• Trataka is best practiced on an empty stomach during early-morning hours or late evening hours just before going to bed. If you practice it during the daytime, make sure that the room is dark so that focusing on the flame is easier.
  • Try getting a decent sized flame by adjusting the size of the wick. It will help in achieving a better after-image of the flame and it will be easier to visualize it with improved concentration.
  • Do not strain your eyes while gazing on the flame. The eyes adjust naturally in due course of time and it becomes easier to concentrate and gaze on the flame for longer periods of time.
  • As I mentioned earlier, because Trataka develops deep focus and concentration, it is used as a very effective pre-meditation stage. At the end of the Trataka routine, you may continue with your own mantra meditation.

35 comments to Trataka (Candle Gazing) Cleansing Technique

  • chandni

    Namaste Subash,

    Thank you for upholding the Dharma.

    Shanti,

    Chandni

  • Namaste!
    I have one question about the ajna chakra position. Here in the articale you say the third eye is ubicated in the center of the forehead and sometimes I’ve heard it is between the eyebrows (so it would be in a lower position). Could you explain me how locate it exactly. Thank you very much in advance. I’m new to your site but I have found it very useful as I’ve seen.
    Jose

    • admin

      Dear Jose,
      Welcome to my blog and thanks for visiting it. You are right about the location of the ajna chakra position. Traditionally it is represented as being between the two eyebrows. In my post also I’ve mentioned, ” point between the eyebrows at the center of the forehead (the third eye location)”. I now realize that the words “center of forehead” are redundant and need not have been added.
      Please browse around the blog and provide any feedback that you might have. Thanks and all the best,
      Subhash

  • [...] class at the beginning of our training. We created a posture workshop was introduced to Trataka (candle gazing) which I really enjoyed and made meditation a lot easier. I suggest giving it a go if you have [...]

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  • kamran

    hi,your article is very useful. i also want to know that after how many days or weak,i shall observe myself successful in this exercise? or how much time is minimum required for the success?thanks

    • Dear Kamran,
      There is no question of success or failure while practicing these techniques. They are supposed to give us better health and are to be practiced on an on-going basis. Ideally you want to make them a life-long habit and hopefully keep getting the benefits.

  • Frances

    Hi there, Thank you so much for this. I find that I cannot hold my focus for more than 2 seconds before I blink, which doesn’t give me enough time to concentrate on picking up the flame image. Therefore I let myself blink a few times before finally being able to hold my gaze for a bit longer and then about 10 seconds I blink.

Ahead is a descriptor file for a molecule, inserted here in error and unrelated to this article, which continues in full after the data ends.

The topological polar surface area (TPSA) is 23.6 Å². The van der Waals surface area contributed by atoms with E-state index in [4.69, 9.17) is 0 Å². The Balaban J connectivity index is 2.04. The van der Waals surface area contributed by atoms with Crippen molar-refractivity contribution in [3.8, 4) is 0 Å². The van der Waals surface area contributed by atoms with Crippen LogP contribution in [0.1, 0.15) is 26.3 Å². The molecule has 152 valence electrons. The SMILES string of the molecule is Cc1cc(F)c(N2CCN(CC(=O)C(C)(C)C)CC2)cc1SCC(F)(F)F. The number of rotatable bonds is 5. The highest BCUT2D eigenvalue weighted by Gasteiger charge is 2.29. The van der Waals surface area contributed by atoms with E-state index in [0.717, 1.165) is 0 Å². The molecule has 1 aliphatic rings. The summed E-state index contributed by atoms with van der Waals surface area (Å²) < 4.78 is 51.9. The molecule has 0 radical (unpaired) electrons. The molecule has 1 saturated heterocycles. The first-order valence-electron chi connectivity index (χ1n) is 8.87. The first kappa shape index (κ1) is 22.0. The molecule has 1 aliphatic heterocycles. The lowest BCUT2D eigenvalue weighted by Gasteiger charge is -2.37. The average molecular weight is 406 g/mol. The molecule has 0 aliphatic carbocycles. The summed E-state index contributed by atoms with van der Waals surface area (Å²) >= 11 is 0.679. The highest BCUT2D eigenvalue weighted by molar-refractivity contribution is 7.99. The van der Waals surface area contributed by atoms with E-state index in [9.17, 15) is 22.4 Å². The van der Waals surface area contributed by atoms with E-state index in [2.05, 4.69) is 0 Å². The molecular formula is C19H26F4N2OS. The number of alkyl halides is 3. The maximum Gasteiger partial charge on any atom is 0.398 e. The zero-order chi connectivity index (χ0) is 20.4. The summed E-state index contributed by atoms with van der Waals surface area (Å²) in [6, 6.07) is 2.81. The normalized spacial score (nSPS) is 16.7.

Still doing this technique, am I OK to hold my focus on the flame for 5 – 10 minutes without worrying if I blink or not before then closing my eyes and focussing on the image of the flame?

    Thank you :)

    • Dear Frances,
      I am so glad that you find my website helpful. Thank you so much for your feedback and query.
      Even though we set the intention not to blink during the Trataka practice, it is perfectly OK to blink if it happens naturally. In my own practice, I find myself blinking occasionally in the first couple of minutes. After that the eyes begin to settle down and the gap between blinks goes on increasing.
      Subhash

  • BSC Aditya Singh Dinkar

    Hi Subhash. I am an engineer, working in Kerala. I’m preparing for IES. I have started this technique just one week back. I want to ask some questions regarding this which are following: -
    1) I have fixed 10-15 mins daily for this. Suppose that if tear will not come in these 10-15 mins, then, I have to continue or I can stop also at this point of time?
    2) If the distance between eye and flame is 1.5-2 feet, then it is ok or I should increase it for better concentration?
    3) Daily I am not doing it using candle flame. Only on sunday or holiday with this candle flame, rest of the days I’m doing with black dot on a white paper pasted on a wall. So, will it be useful or all the days I have to do it with candle flame?
    4) Can I do it while sitting on a chair or I have to cross my leg for better concentration?
    5) I am poor in concentration and focus. I’m practising Pranayam for last 2-3 years. Now, my concentration is improved as compared to previous. But, it is not upto the required level. Can you suggest me some other methods for increasing concentration?
    Thank you in advance.

    • Hello Aditya,
      i am so glad to see that you have developed a regular practice of trataka. Here are the answers, to the best of my knowledge:

        10-15 min is a good duration for the practice. The guideline is that if and when the eyes begin to water, you should stop and close eyes. However, it is not necessary to wait until the eyes begin to water.